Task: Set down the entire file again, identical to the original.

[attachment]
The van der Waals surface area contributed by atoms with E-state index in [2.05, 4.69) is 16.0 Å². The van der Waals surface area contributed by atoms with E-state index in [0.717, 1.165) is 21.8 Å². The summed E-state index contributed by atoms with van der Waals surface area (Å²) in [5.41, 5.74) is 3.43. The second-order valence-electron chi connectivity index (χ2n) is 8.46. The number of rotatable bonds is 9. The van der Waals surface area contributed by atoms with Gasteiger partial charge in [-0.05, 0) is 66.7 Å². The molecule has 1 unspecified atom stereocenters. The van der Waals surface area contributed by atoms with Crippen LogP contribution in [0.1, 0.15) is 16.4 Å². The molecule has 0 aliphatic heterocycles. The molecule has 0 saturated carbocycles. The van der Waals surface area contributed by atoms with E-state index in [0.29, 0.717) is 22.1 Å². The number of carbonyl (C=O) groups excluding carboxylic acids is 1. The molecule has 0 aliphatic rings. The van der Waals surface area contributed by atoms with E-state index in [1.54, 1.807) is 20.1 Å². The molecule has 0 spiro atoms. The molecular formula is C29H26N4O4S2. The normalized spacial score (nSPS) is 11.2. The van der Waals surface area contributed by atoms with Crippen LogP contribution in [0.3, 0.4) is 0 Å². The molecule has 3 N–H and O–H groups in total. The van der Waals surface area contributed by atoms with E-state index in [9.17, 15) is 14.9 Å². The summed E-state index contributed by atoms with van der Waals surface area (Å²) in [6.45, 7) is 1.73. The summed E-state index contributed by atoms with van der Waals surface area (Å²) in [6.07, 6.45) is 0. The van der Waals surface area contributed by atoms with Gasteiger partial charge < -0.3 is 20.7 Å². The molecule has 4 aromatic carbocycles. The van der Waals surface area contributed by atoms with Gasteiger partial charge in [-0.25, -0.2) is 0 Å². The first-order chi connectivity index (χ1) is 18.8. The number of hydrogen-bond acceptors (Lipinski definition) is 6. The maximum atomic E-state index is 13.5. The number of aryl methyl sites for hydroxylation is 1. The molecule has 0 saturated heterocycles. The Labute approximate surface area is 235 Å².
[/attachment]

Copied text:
The van der Waals surface area contributed by atoms with E-state index in [2.05, 4.69) is 16.0 Å². The van der Waals surface area contributed by atoms with E-state index in [0.717, 1.165) is 21.8 Å². The summed E-state index contributed by atoms with van der Waals surface area (Å²) in [5.41, 5.74) is 3.43. The second-order valence-electron chi connectivity index (χ2n) is 8.46. The number of rotatable bonds is 9. The van der Waals surface area contributed by atoms with Gasteiger partial charge in [-0.05, 0) is 66.7 Å². The molecule has 1 unspecified atom stereocenters. The van der Waals surface area contributed by atoms with Crippen LogP contribution in [0.1, 0.15) is 16.4 Å². The molecule has 0 aliphatic heterocycles. The molecule has 0 saturated carbocycles. The van der Waals surface area contributed by atoms with E-state index in [0.29, 0.717) is 22.1 Å². The number of carbonyl (C=O) groups excluding carboxylic acids is 1. The molecule has 0 aliphatic rings. The van der Waals surface area contributed by atoms with E-state index in [1.54, 1.807) is 20.1 Å². The molecule has 0 spiro atoms. The molecular formula is C29H26N4O4S2. The normalized spacial score (nSPS) is 11.2. The van der Waals surface area contributed by atoms with Crippen LogP contribution in [0.3, 0.4) is 0 Å². The molecule has 3 N–H and O–H groups in total. The van der Waals surface area contributed by atoms with E-state index in [9.17, 15) is 14.9 Å². The summed E-state index contributed by atoms with van der Waals surface area (Å²) in [6.45, 7) is 1.73. The summed E-state index contributed by atoms with van der Waals surface area (Å²) in [6.07, 6.45) is 0. The van der Waals surface area contributed by atoms with Gasteiger partial charge < -0.3 is 20.7 Å². The molecule has 4 aromatic carbocycles. The van der Waals surface area contributed by atoms with Gasteiger partial charge in [-0.25, -0.2) is 0 Å². The first-order chi connectivity index (χ1) is 18.8. The number of hydrogen-bond acceptors (Lipinski definition) is 6. The maximum atomic E-state index is 13.5. The number of aryl methyl sites for hydroxylation is 1. The molecule has 0 saturated heterocycles. The Labute approximate surface area is 235 Å².